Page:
Industrial Production Jumps: Another Hurricane Effect?

Industrial production rose 0.9% in October after a revised 0.4% in September. In reference to the discrepancy between industrial production and the regional Fed manufacturing reports, Econoday says “The last piece has fallen into place.” What’s the real story?

When I went to bed early this morning the futures were jumping. I figured the report was good, but how good? This is what Econoday had to say.

The last piece has fallen into place. The manufacturing component of the industrial production has not been confirming the enormous strength of regional and private surveys nor recent acceleration in factory orders data, that is not until October’s 1.3 percent surge and a 3 tenths upward revision to September which is now at 0.4 percent. Manufacturing makes up the vast bulk of the industrial production report where October’s headline gain is a higher-than-expected 0.9 percent with capacity utilization up 6 tenths to 77.0 percent.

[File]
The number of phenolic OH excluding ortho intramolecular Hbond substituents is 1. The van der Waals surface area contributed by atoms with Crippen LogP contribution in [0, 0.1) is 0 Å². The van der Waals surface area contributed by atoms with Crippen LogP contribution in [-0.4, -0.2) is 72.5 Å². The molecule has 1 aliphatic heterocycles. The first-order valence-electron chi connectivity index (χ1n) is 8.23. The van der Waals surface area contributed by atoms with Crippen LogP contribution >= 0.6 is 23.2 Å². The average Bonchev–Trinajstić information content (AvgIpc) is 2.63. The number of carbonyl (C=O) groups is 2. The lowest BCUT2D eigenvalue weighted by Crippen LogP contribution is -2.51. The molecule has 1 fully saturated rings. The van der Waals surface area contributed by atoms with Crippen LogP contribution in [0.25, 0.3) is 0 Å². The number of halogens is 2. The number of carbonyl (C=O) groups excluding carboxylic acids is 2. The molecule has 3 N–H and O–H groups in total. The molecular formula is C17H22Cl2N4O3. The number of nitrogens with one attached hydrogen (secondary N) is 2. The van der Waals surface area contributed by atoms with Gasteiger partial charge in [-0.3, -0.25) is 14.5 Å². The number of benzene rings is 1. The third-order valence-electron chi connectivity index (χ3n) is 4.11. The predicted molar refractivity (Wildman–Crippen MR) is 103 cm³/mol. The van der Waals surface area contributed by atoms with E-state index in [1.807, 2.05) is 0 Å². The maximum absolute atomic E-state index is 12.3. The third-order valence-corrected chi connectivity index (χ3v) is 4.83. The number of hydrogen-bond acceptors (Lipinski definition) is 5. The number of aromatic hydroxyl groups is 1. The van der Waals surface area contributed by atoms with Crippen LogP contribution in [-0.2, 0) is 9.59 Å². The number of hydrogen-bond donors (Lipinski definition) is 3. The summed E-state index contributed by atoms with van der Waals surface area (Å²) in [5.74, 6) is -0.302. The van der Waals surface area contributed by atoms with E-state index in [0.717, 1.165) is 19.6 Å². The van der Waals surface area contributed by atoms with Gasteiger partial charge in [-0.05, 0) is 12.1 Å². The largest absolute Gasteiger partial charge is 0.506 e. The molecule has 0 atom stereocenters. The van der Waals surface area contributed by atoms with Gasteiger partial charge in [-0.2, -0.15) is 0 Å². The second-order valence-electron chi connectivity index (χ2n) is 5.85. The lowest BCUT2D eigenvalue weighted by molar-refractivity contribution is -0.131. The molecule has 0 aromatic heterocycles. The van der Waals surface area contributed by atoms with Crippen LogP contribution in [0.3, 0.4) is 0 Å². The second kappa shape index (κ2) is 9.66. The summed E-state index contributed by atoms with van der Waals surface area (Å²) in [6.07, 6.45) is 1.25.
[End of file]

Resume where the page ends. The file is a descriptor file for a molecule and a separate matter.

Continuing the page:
Motor vehicles are a major positive for manufacturing production, putting together a string of sharp gains including a 1.0 percent October increase. And recent gains in auto sales, in part tied to hurricane-replacement demand, point to continued strength. Selected hi-tech is another center of strength, also showing a string of gains including 1.1 percent in the latest month.

The report’s mining component has been uneven in recent months, down 1.3 percent in October, but the year-on-year gain is still formidable at 6.4 percent. Utilities have also been uneven, bouncing 2.0 percent higher and helping to offset the step back for mining. Year-on-year, utility production is up a modest 0.9 percent.

The yearly gain for manufacturing is still moderate at 2.5 percent but all the indications from the factory sector are pointing to acceleration going into year end, an upward pivot that should give a special boost to fourth-quarter GDP.

That’s quite a glowing analysis. Here are some charts from the Fed’s October G.17 report on Industrial Production and Capacity Utilization.

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Author: Travis Esquivel

Travis Esquivel is an engineer, passionate soccer player and full-time dad. He enjoys writing about innovation and technology from time to time.

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